Overeaction, I think.Nobody is suggesting that all CCTV cameras should go, only that there are too many of them and there is an over-reliance and an attitude that CCTV is some kind fo public cure all, along with facial recognition etc.

2
1
Silver badge

Re: Cough

"armed police were dispatched before the first 999 call came in because of CCTV monitoring"

Might be true, but can't find anyone from the Met saying that. It would explain the very quick response.

"IIUC the guy was brought down by a minister's bodyguard before"

Again, can't find any evidence of this. PC Charlie Guenigault was an off-duty unarmed response officer - what most of you would consider a normal policeman - and something of a hero.

"standing police presence was enough to ensure that 999 was redundant"

This is definitely wrong. Granted Police presence is much higher than you'd find most other places in the UK but there is no standing presence on Borough High St or Borough Market. Nor indeed was there any at the time of these attacks.

0
1
Silver badge

Re: Isnt there a name for this kind of 2+2 = 5 thinking?

Amber Rudd

4
0

Re: Cough

"Stupidity".

The UK is rife with it. Millions of people who do not understand technology have vast numbers of opinions and know that they must be correct since they thought of the opinion.

0
0

This post has been deleted by its author

Silver badge

Surveillance only works if you are looking in the right place, at the right people.

A I recall, the vast majority of UK terror attacks in the past decade or so were perpetrated by individuals "known to the security services". Lets be clear, this has NOTHING to do with the security of the public, and EVERYTHING to do with the inherent control-freakery of bureaucracies everywhere.

We've already seen the roll out of nationwide ANPR with no debate or public mandate - and that extends to ANPR connections to traffic management or security cameras operated by third parties. We know that the Met have been playing around with face recognitions, so that'll be added as a software overlay on the feed of every camera connected to the network. We've seen the abuse of surveillance powers by the gits of local government to enforce trivia, so we can expect automatic penalties for dog fouling, leaving your bin out on the wrong day,

As for the claimed benefits, pure tosh unless you manage people's behaviout to suit the infrastructure. The "smart city" is a grim, dystopian vision, usually led by unproven claims about "saving energy" and "reducing emissions". Our best hope is that it won't ever work.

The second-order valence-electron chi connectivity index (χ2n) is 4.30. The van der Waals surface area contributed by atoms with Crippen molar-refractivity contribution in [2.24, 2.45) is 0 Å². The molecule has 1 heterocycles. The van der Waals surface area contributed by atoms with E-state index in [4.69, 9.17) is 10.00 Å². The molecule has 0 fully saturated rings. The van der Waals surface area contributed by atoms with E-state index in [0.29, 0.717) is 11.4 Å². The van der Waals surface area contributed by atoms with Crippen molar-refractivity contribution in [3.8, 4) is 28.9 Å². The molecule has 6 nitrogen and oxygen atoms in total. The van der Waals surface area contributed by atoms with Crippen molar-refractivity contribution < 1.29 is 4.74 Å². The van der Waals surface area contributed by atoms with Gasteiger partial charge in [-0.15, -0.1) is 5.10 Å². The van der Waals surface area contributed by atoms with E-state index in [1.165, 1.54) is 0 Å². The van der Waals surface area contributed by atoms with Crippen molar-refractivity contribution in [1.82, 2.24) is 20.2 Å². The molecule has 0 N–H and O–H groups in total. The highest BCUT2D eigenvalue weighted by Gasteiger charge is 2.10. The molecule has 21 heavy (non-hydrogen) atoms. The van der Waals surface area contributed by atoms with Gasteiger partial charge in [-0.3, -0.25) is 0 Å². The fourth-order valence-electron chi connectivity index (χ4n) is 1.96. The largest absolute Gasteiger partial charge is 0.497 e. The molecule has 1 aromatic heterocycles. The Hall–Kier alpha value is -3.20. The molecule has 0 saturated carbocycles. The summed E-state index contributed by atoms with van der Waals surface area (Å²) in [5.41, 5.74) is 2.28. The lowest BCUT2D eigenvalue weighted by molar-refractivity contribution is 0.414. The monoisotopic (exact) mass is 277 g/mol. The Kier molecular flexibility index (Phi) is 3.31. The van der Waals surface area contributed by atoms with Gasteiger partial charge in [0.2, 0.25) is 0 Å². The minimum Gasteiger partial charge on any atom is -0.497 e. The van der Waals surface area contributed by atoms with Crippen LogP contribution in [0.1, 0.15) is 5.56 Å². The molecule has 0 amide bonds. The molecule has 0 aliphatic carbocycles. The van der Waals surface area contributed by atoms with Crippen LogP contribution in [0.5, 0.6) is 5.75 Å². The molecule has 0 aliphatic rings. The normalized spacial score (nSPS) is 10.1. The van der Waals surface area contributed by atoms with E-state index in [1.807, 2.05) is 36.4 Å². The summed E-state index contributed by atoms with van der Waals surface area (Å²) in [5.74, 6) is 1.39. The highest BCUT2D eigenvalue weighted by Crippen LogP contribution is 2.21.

52
2

@Ledswinger

Absolutely spot on!

I'd only like to add one thing: You don't need to ponder "smart" control of resources, while hundreds of tons of water are wasted in London every year due to mains pipes that leak. Don't know about other countries, but this one has to get the basics sorted first. In the meantime I'll keep the little privacy I've got left, thank you very much.

19
0
Silver badge

Re: @Ledswinger

hundreds of tons of water are wasted in London every year due to mains pipes that leak

Its a bit more than that. Thames Water (primarily London) had leakage volumes of 35 megalitres a day (so 35,000 tonnes of water a day). Let's guess that half of that is London, so 17,500 tonnes a day, and I conclude that annual water leakage in London is around 6.4 million tonnes of treated water each year.

Water companies were early adopters of GIS and "asset management" approaches to infrastructure, but the problem is that this is very granular at the asset level, but doesn't have any matching performance data, in particular leakage. So they know what's in the ground, they don't know where the many leaks are. To give Thames Water their due, although the regulator fines them for this level of leakage, the same regulator doesn't give them the funding to go and dig up all of London's ageing water mains. And, as road users in London will agree, digging up roads in congested cities is not a popular activity even if the money were provided. It's also harder to spot leaks in busy urban locations - most leaks don't reach the road surface, and one of the main techniques for finding those is listening using a listening stick. With the tube, incessant traffic, aircraft, and all the other ghastly hubub of London, its an expensive late night job to find them - and still the problem of digging up the road. For emergencies the water company can just go and close the road and fix the fault. But for non-emergencies, they need the approval of the local authority, which often takes forever, and may even be withheld. I've worked for the water industry many, many years ago, and its a thankless job running a water system.

12
0
Bronze badge

>As for the claimed benefits, pure tosh

Except that Transport for London can demonstrate actual benefits from their 'smart' systems. I know that won't fit your ideology, but, hey...

2
7
Bronze badge

Re: @Ledswinger

>You don't need to ponder "smart" control of resources, while hundreds of tons of water are wasted in London every year due to mains pipes that leak.

You don't think that, maybe, a bit of tech might help with that problem? That's 'smart city' stuff. You're throwing out baby with the bathwater.

2
6
Silver badge

Re: @strum

You don't think that, maybe, a bit of tech might help with that problem?

Err, no, technology doesn't help. Thames Water (a company I have no links with now or past) have ponied up around £200m in fines and "settlements" over drinking water leakage. As noted above, finding the leaks is old-tech, more reliant on meatsack ears than computers. Do you really think that all involved have their heads in the sand, and there's some piss-easy (or even constipation hard) technological solution that everybody is missing? The essential problem with leakage is that it has one correlation: Age of the pipes. There's no technology solution to that, just the onerous job of replacing tens of thousands of miles of water pipe under the busy streets of London, and the equally onerous job of finding the worse leaks and patching them until the entire water main can be replaced.

That's 'smart city' stuff.